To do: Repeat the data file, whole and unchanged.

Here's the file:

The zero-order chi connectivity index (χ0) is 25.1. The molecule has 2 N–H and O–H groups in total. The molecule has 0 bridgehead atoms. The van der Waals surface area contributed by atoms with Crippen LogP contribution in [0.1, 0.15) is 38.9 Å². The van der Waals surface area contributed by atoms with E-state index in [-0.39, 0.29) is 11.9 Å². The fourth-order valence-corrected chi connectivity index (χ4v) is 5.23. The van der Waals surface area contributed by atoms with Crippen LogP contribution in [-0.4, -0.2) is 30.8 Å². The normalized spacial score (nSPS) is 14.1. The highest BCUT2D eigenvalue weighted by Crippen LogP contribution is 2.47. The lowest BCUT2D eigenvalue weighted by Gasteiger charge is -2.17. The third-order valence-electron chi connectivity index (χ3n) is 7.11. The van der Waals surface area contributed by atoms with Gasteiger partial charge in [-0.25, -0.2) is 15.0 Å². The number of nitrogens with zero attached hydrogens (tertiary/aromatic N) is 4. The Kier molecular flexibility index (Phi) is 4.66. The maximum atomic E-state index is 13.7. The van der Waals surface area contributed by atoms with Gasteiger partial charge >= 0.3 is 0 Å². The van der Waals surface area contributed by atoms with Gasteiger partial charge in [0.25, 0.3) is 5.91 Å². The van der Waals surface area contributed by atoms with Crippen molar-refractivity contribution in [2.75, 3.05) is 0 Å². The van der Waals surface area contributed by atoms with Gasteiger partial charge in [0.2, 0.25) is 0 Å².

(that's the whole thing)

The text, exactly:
The zero-order chi connectivity index (χ0) is 25.1. The molecule has 2 N–H and O–H groups in total. The molecule has 0 bridgehead atoms. The van der Waals surface area contributed by atoms with Crippen LogP contribution in [0.1, 0.15) is 38.9 Å². The van der Waals surface area contributed by atoms with E-state index in [-0.39, 0.29) is 11.9 Å². The fourth-order valence-corrected chi connectivity index (χ4v) is 5.23. The van der Waals surface area contributed by atoms with Crippen LogP contribution in [-0.4, -0.2) is 30.8 Å². The normalized spacial score (nSPS) is 14.1. The highest BCUT2D eigenvalue weighted by Crippen LogP contribution is 2.47. The lowest BCUT2D eigenvalue weighted by Gasteiger charge is -2.17. The third-order valence-electron chi connectivity index (χ3n) is 7.11. The van der Waals surface area contributed by atoms with Gasteiger partial charge in [-0.25, -0.2) is 15.0 Å². The number of nitrogens with zero attached hydrogens (tertiary/aromatic N) is 4. The Kier molecular flexibility index (Phi) is 4.66. The maximum atomic E-state index is 13.7. The van der Waals surface area contributed by atoms with Gasteiger partial charge >= 0.3 is 0 Å². The van der Waals surface area contributed by atoms with Gasteiger partial charge in [0.25, 0.3) is 5.91 Å². The van der Waals surface area contributed by atoms with Crippen molar-refractivity contribution in [2.75, 3.05) is 0 Å². The van der Waals surface area contributed by atoms with Gasteiger partial charge in [0.2, 0.25) is 0 Å².